I was still mourning the death of my father when my sister succumbed to cancer on a very cold day in January.
On the eve of his death, we wrapped the kitchen pipes and placed towels on the window sills before heading south on an icy Interstate 55. When we stopped for gas, most of the pumps were out of operation. Inside the roadside McDonald’s, employees wore parkas as they served cups of lukewarm coffee.
It was a prohibitive journey to an unbearably sad destination. My sister was the person she had loved the longest, my confidant, my lifelong friend. Losing her so soon after my father seemed to make the brutal temperatures even more cruel.
She had fought bravely and endured indescribable pain for months before passing away peacefully at home, surrounded by love.
As arduous as our four-hour drive was that day, I couldn’t imagine not being there to hold his hand and whisper words of comfort as he lay dying.
The trip home was equally exhausting. And the days that followed seemed empty. It was a pain she had not experienced before. Of course, I was sad to lose my parents, but my parents weren’t the ones I traveled with, partied with, shared deep secrets with, and talked to almost every day. It was a different kind of love and a different kind of loss.
All I wanted to do was sit in a dark room and not think. Be numb. To be out. To let the overflow of sadness flip my internal switch and allow me to simply shut down.
And I did it for several days and I would still be doing it now if the universe hadn’t had other plans for me. It burst into my despair with community, commiseration, and love.
The same day my sister died, my column about the importance of “just being there” for loved ones in need was posted online. In the following days, it was published. And the answer has wrapped me in the warmth of a handmade quilt.
I have heard from men, women, sons, spouses, daughters and brothers; from readers in Northfield, Burbank, Elgin, Chicago, Western Springs, Naperville, Mokena, Oak Lawn and even Cape Coral, Florida; from people who are now in the depths of care and from those who have faced the challenge only to lose their loved one.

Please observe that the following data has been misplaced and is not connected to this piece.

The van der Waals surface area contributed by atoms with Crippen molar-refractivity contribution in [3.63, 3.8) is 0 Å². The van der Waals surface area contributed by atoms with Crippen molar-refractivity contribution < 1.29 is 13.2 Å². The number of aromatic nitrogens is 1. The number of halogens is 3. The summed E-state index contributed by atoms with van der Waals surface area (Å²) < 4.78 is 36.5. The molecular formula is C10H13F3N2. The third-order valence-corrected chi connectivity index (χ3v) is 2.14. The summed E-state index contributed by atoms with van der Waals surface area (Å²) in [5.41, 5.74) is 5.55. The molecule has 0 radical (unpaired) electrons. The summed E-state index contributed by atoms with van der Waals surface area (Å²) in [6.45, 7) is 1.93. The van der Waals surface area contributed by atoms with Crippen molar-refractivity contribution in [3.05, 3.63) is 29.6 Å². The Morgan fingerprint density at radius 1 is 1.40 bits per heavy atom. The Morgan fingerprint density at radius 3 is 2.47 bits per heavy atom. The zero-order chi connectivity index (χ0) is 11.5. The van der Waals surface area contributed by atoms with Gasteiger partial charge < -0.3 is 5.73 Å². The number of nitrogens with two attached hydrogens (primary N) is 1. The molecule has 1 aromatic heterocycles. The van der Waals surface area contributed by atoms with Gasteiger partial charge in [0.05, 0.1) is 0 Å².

They all expressed how deep the struggle has been to care for someone in need, but also their gratitude for the strength and courage to do so.
“It took me months to overcome the deep, deep-seated anger at what is happening to (my wife)… But in caring for her, I never get angry and, somehow, I discovered an unlimited reserve of patience…”
“I cried while reading it. He made me feel affirmed, proud and encouraged.”
“I’m my wife’s caregiver… We’re still together, we’re still in love.”
Their stories are proof that love can transcend all and that none of us are ever alone in our struggle.
I am reminded of the wise words of “Lord” Fred Rodgers, who helped calm a nation of grieving children time and time again during his career: “When I was a child and saw scary things on the news, my mother told me, “Look for those who help you.” You will always find people who are helping you.’”
In the weeks since my sister’s death, there seem to be helpers everywhere.
They texted me, sent emails, brought food, sent cards, donated to St. Jude in my sister’s name, and delivered to my house the most touching keepsakes: a tree, a garden stone, a huge gardenia plant .
The gestures are symbols of love and a reminder that even in the darkest night, light is always on the way.
When there is nothing to hold on to, hold on to that.
I don’t have any wisdom about how to deal with loss. But a dear friend reminds me that we can learn to “sit with our pain and our happiness.”
Throughout my life, I have been fortunate to meet so many people who are (or were) symbols of this light. They seemed to walk through life on a higher plane, always approaching life’s challenges with compassion. Among them, of course, my sister.
Many of these people have endured real hardships and yet somehow come out kind instead of bitter or cruel.
I often wonder if they are not angels, sent here to show us how to live, how to treat each other. Time and time again, I have been humbled and inspired by their kindness and humility, wishing I could look at life and people through such gentle and tolerant eyes.
As a tribute to my sister and all of you, I will keep trying.
Donna Vickroy is an award-winning reporter, editor and columnist who worked for the Daily Southtown for 38 years.